– Patrick Sullivan, University of Notre Dame Australia

‘Full of critique and aimed at healthier futures, the Handbook provides the most comprehensive and current snapshot of Indigenous policy at the global scale. It highlights a broad range of Indigenous aspirations in the face of ongoing injustice and in the process demonstrates Indigenous resilience in various contexts.’
– John Borrows, University of Toronto, Canada
Contributors include: Frances Abele, Isabel Altamirano-Jiménez, Adam J. Barker, Emma Battell Lowman, Moroni Benally, Claire Charters, Diana Chávez Vargas, Gioconda Coello, Charlotte Coté, Raymond Foxworth, Candace Kaleimamoowahinekapu Galla, Joanne Garcia-Moores, Samara Hand, Amanda Holmes, Rauna Kuokkanen, Elifuraha Laltaika, Sheryl Lightfoot, Aküm Longchari, David B. MacDonald, Sarah Maddison, Justin McCaul, Dalee Sambo Dorough, Damien Short, Elizabeth Strakosch, Mukta S. Tamang, Fleur Te Aho, Anya Thomas, Valmaine Toki, Mariam Wallet Med Aboubakrine, Tracey Whare

Introduction: Indigenous public policy in global context 1
Sheryl Lightfoot and Sarah Maddison

1 Violence as care: Indigenous policy and settler colonialism 18
Elizabeth Strakosch
2 Indigeneity, national unity, modernity and public policy in Africa 35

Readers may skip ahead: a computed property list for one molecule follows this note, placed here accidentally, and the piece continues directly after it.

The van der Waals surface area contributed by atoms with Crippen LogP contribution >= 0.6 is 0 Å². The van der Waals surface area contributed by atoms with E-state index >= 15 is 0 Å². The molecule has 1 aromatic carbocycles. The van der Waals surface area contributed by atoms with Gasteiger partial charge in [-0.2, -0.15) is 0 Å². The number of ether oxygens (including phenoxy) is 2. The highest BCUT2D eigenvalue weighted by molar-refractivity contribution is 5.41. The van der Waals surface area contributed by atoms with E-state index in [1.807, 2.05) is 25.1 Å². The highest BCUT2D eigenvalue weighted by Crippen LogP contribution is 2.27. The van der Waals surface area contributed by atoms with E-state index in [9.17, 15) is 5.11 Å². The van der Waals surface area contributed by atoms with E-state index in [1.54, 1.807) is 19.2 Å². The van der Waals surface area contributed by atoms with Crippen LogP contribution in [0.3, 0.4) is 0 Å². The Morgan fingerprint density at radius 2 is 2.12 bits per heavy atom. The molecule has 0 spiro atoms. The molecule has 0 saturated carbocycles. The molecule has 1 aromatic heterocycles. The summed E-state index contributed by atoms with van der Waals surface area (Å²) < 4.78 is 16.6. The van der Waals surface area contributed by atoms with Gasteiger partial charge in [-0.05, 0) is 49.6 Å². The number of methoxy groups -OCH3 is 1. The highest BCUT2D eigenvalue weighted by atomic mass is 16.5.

Elifuraha Laltaika
3 Self-determination, sovereignty and policy: how does a focus
on Indigenous rights transform policymaking? 53
Rauna Kuokkanen
4 Self-determination: at the heart of Indigenous humanisation 70
Aküm Longchari
5 Nation building and Indigenous institutions 98
Raymond Foxworth and Moroni Benally

6 Contemporary critical legal accounts of the relationship
between international law and domestic law and policy 121
Claire Charters, Fleur Te Aho and Tracey Whare
7 Treaty and public policy in the settler colonies 138
Anya Thomas and Sarah Maddison
8 Constitutional transformation and public policy for Indigenous
Peoples’ rights 157
Mukta S. Tamang
9 Indigenous land and water policy 177
Justin McCaul
10 On gendered ground: land and colonialism 198
Isabel Altamirano-Jiménez
11 Indigenous political economy and public policy 214
Frances Abele

12 Public policy and Indigenous Peoples’ right to health in Brazil
and Mali 227
Mariam Wallet Med Aboubakrine
13 Kichwa Amazonian life routes in education: foregrounding the
‘inter’ in intercultural educational policy 242
Gioconda Coello and Diana Chávez Vargas
14 Indigenous food sovereignty: embodying nuu-chah-nulth
principles of ʔuʔaałuk (to take care of), ʔiisaak (to be
respectful) and hišukʔiš c̓awaak (everything is interconnected)
in policy and practice 253
Charlotte Coté
15 Indigenous language rights, frameworks and policies 272
Candace Kaleimamoowahinekapu Galla and Amanda Holmes
16 Indigenous Peoples in the justice system 294
Valmaine Toki

17 Indigenous rights and reconciliation: lessons from Australia 309
Samara Hand and Damien Short
18 Truth commissions and truth-telling 333
David B. MacDonald and Joanne Garcia-Moores
19 Indigenous resurgence 352
Adam J. Barker and Emma Battell Lowman
20 Quest for equality: redefining Indigenous–state relationships 373
Dalee Sambo Dorough

Index 399